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Bladder Infections During Pregnancy

[5 Aug 2010 | No Comments | 37 views | Author: Dee Braun, DrR, CA, CCT]
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Bladder infections, commonly called urinary tract infections by physicians, referred to an infection that has lodged itself either in the bladder or the urethra, the tube that leads from the bladder to the outside of the body. Bacteria can infect any part of the urinary tract from the kidneys down to the urethra. These infections can occur when bacteria travels from the rack them up the re-urethra and into the bladder. At this point you can cause cystitis, an irritation of the bladder and urethra from the infection, or continue to multiply without causing any symptoms.

Being pregnant makes a woman more susceptible to bladder infections or urinary tract infections of all kinds. The higher levels of hormones required to relax the muscles and support the pregnancy will also relax the muscles of the ureters and cause them to stretch. A growing uterus can also compress the ureters and make it difficult for urine to flow. As the baby presses down on the bladder it can also be difficult to empty it completely. Also during pregnancy there can be a higher level of glucose in the urine which will provide bacteria with a food source. All of these things increase the risk of a woman experiencing a bladder infection during pregnancy.

During your first prenatal visit most physicians will test the urine for bacteria, whether or not you exhibit any signs or symptoms of a bladder infection. If the initial test is negative research has shown that the chances of developing a UTI later in pregnancy is lower. However, if there is bacteria in the urine, treatment will be initiated whether there is symptoms or not.

If the bacterial infection that is left to develop and incidents caught, possibly because there were no symptoms, it can lead to a kidney infection. This is a serious condition that may lead to premature labor and other complications for both the mother and baby.

Women who are suffering from a bladder infection will feel sudden and frequent urges to urinate, pain and burning when they are urinating as well as fever and chills. These symptoms are the same as those experienced by women who are not pregnant.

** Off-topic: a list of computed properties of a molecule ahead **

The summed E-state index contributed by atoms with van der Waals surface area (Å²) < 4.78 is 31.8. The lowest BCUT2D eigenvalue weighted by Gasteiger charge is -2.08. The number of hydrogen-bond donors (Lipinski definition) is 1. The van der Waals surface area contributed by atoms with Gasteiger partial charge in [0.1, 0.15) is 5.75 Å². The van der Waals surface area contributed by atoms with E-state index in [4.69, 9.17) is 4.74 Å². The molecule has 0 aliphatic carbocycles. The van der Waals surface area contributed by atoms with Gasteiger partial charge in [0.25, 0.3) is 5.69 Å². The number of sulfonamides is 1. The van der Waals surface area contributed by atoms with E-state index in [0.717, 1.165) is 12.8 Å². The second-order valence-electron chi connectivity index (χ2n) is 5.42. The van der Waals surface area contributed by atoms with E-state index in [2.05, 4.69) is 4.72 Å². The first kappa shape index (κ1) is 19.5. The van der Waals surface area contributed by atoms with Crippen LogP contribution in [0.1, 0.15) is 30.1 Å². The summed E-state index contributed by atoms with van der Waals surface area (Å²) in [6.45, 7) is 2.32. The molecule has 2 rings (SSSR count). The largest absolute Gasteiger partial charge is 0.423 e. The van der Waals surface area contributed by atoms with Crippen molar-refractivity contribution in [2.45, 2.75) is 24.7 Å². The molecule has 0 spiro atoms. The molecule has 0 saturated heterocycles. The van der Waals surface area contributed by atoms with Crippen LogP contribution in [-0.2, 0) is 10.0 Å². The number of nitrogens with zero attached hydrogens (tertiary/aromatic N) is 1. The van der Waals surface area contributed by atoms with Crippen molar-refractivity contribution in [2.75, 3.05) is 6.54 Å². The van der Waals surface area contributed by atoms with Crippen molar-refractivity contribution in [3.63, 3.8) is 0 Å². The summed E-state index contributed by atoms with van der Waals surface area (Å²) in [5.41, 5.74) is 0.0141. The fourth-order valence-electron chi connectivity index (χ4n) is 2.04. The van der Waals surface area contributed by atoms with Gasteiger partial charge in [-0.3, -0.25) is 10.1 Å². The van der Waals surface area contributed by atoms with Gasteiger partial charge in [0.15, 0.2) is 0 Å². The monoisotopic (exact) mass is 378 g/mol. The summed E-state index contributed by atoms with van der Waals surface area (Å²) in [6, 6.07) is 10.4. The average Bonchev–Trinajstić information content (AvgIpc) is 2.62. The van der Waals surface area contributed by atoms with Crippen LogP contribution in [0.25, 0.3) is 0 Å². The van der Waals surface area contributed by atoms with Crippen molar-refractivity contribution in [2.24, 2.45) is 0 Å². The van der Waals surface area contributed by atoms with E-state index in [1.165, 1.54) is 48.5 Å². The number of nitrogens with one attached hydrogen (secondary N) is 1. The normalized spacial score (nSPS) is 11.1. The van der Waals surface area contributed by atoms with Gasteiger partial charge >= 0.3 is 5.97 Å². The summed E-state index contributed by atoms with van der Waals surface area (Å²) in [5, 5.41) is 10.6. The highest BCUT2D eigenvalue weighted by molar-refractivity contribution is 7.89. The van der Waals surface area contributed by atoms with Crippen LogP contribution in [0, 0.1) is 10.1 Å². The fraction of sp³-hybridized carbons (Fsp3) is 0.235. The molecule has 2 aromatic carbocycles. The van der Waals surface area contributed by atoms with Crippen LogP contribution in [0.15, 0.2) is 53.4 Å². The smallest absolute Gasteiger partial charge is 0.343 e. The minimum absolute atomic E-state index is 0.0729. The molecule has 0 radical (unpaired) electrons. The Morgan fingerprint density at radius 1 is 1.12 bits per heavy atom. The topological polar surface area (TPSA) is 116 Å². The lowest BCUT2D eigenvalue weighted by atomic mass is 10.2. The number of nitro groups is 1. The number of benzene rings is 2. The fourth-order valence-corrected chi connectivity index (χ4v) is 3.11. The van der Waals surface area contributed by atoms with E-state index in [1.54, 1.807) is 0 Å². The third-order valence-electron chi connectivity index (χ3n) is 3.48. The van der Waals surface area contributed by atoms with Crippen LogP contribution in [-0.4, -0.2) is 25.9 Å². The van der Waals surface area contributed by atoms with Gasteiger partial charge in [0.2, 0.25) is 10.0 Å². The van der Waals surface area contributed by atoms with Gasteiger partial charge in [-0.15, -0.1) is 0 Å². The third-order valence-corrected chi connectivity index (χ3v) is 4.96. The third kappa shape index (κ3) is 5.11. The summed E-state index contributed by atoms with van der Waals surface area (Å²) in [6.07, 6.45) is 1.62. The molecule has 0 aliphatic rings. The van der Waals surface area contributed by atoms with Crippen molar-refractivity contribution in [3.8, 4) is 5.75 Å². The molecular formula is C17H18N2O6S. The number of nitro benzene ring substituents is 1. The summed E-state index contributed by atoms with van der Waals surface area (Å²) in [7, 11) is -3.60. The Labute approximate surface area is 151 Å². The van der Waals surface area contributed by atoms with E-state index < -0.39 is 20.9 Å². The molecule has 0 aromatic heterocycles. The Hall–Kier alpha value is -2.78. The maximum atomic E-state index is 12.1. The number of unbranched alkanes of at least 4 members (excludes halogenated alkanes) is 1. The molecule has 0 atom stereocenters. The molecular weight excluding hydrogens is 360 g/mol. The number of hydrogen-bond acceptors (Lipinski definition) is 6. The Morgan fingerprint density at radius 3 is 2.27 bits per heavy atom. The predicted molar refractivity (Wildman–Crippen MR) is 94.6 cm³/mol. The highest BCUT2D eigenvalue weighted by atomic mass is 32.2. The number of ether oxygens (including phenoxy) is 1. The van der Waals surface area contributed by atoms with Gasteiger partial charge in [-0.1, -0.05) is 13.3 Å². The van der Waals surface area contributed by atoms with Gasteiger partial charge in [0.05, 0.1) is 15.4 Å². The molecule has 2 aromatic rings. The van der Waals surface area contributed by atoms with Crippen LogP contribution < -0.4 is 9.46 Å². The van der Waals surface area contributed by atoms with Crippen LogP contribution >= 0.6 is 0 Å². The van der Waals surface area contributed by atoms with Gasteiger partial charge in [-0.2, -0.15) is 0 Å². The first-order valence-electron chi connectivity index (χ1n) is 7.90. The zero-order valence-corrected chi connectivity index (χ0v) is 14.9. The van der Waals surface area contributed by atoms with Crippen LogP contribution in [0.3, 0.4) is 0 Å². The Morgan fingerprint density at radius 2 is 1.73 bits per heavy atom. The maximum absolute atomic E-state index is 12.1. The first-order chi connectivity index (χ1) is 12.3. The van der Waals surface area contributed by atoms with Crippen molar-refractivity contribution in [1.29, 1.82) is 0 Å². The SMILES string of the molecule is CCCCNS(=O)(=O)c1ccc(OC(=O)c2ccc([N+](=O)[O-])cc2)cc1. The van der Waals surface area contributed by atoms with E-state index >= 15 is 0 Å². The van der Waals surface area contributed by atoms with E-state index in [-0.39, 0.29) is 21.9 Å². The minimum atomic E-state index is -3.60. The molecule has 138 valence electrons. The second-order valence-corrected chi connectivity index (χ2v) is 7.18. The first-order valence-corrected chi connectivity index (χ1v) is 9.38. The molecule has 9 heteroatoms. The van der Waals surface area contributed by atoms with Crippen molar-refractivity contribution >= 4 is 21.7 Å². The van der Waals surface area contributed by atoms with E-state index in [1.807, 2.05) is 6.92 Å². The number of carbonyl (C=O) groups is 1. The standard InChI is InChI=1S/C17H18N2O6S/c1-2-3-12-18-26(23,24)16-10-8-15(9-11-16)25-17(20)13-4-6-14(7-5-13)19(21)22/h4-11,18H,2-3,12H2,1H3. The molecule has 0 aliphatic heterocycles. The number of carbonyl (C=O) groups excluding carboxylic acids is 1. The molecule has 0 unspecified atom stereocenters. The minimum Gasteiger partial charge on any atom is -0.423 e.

As a preventative measure, pregnant women may consider adding one or two glasses of cranberry juice a day to their diet. This is because cranberry juice changes the acidity of the urine and makes it a much more hostile environment for bacteria.

If you believe you’re getting a bladder infection you should immediately seek the attention and advice of your healthcare practitioner. Urinary tract infections which reached the kidneys will put you at a high risk for preterm labor and the potential for permanent damage done to your own kidneys.

Treatment for bacterial infections, urinary tract infections, in pregnant women include the use of oral antibiotics to kill the bacteria which are growing in the bladder. Women are also encouraged to drink plenty of fluids in order to flush out the bacteria and to urinate frequently. Because of the weight of the baby and the dilation of the urinary tract there can be extra urine left which becomes a growth medium for bacteria. By urinating frequently, even though you may not feel the urge, you continue to flush out urine and potential bacteria.

Never attempts to treat a urinary tract infection on your own at home. And when you seek the advice of your primary care physician, be sure to advise him that you are pregnant if it isn’t patently obvious. There are specific antibiotics that are safe to take during pregnancy but there are those that will cause harm to the child is taken during pregnancy.

After treatments your obstetrician or primary care physician will want to test your urine and can to ensure that the infection is gone, even though the symptoms are gone. Standard of care and then dictates that you received repeated urine cultures done at regular intervals throughout the rest of the pregnancy. Research shows that approximately 40% of women who are pregnant and get one UTI will develop a second one.

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